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Definitions for Term Periods

YRT (Yearly renewable term): This policy renews every year and although the face amount remains the same, the premium increases annually. This is initially the least expensive form of term but expensive in later years.

10 Year Term:  The face amount stays level for 10 years. The premium remains stable for 10 years. After 10 years, you can renew with evidence of insurability for another 10 Year term at a higher rate. This is the most popular form of Term.

15Year Term: The face amount stays level for 15 years. The premium remains stable for 15 years. After 15 years, you can renew with evidence of insurability for another Term period at a higher rate.

20Year Term: The face amount stays level for 20 years. The premium remains stable for 20 years. After 20 years, you can renew with evidence of insurability for another Term Period at a higher rate. This Term Plan is very popular amongst families with young children.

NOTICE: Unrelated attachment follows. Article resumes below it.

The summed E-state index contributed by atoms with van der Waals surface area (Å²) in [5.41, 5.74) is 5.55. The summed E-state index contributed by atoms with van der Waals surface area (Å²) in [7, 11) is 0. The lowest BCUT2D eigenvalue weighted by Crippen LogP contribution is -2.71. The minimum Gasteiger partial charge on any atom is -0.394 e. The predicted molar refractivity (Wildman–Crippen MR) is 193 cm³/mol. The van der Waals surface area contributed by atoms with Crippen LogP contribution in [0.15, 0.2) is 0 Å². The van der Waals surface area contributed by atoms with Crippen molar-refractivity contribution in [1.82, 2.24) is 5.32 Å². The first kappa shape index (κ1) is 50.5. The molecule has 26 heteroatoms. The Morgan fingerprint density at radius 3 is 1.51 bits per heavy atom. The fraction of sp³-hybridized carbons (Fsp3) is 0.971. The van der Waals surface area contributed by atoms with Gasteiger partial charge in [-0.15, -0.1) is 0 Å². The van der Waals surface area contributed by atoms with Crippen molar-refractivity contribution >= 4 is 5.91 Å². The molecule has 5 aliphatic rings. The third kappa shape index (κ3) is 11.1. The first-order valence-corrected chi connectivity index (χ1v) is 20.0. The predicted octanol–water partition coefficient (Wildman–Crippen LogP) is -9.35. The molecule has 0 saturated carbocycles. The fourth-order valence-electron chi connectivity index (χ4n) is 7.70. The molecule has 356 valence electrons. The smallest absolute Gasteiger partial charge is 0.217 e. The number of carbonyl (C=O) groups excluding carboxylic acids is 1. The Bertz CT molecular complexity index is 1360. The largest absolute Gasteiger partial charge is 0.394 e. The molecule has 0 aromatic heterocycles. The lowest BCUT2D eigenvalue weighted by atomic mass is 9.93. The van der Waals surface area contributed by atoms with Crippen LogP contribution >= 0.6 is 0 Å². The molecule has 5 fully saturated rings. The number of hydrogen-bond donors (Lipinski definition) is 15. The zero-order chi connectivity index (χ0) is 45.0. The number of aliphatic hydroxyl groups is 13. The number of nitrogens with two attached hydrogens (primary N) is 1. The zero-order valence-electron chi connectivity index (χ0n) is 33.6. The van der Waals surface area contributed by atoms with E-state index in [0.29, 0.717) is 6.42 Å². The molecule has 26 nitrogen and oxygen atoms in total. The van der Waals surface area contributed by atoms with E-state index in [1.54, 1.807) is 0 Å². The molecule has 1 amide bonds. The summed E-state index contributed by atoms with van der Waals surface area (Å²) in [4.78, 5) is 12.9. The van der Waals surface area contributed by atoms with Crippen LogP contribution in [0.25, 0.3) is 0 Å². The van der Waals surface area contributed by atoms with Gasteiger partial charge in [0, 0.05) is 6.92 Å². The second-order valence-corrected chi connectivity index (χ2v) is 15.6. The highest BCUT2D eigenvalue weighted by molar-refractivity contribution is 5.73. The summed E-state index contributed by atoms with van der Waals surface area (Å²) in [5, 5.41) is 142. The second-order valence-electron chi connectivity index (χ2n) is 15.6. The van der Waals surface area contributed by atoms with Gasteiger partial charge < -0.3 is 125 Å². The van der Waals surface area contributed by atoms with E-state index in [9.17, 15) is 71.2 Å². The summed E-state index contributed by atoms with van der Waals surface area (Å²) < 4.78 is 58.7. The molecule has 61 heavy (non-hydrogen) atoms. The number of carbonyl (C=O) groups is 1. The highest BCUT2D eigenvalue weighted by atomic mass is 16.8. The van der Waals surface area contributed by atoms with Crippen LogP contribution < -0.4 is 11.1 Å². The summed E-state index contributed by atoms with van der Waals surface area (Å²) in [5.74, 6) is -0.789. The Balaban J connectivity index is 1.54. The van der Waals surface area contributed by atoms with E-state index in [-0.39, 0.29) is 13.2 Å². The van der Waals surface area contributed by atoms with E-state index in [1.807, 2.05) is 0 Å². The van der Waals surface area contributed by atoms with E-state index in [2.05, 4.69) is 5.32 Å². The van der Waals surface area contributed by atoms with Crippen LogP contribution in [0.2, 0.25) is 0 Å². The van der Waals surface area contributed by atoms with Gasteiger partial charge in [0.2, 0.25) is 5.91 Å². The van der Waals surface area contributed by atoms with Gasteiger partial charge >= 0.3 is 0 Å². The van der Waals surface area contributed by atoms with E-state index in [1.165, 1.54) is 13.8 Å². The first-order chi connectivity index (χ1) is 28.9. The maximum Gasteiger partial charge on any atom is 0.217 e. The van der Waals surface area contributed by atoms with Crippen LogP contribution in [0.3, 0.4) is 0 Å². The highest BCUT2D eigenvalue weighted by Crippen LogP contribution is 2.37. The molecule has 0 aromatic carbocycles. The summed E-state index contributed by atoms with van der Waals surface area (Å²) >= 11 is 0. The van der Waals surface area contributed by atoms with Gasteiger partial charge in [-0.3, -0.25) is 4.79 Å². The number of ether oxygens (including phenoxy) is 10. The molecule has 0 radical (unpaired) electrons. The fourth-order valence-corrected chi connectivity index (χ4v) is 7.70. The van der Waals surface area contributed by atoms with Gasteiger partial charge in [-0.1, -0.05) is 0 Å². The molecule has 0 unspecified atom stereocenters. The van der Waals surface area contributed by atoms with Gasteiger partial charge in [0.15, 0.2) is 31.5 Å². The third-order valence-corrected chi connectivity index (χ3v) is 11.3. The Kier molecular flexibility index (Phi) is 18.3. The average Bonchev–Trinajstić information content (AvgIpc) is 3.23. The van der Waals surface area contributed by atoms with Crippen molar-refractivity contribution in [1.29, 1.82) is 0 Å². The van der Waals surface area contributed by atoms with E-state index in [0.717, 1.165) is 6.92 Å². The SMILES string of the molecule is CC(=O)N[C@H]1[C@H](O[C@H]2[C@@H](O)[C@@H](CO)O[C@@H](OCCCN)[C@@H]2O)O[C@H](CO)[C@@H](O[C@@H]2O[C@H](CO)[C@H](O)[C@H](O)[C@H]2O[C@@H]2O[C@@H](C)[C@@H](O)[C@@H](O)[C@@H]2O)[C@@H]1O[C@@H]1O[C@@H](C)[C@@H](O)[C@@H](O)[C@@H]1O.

25Year Term: The face amount stays level for 25 years. The premium remains stable for 25 years. After 25 years, you can renew with evidence of insurability for another Term Period at a higher rate.

30Year Term: The face amount stays level for 30 years. The premium remains stable for 30 years. After 30 years, you can renew with evidence of insurability for another Term Period at a higher rate. This plan is popular for young people that want to lock in their premium for a long period of time.

ROP: Return of Premium: This plan returns a portion of the premiums paid back to the insured if they outlive the term period. This plan is usually available for 20 or 30 year term. The premium is higher than a standard guaranteed renewable term for 20 or 30 years. This plan is popular with people that want to see a “return” on their policy. This is a return of premiums, and does not include interest.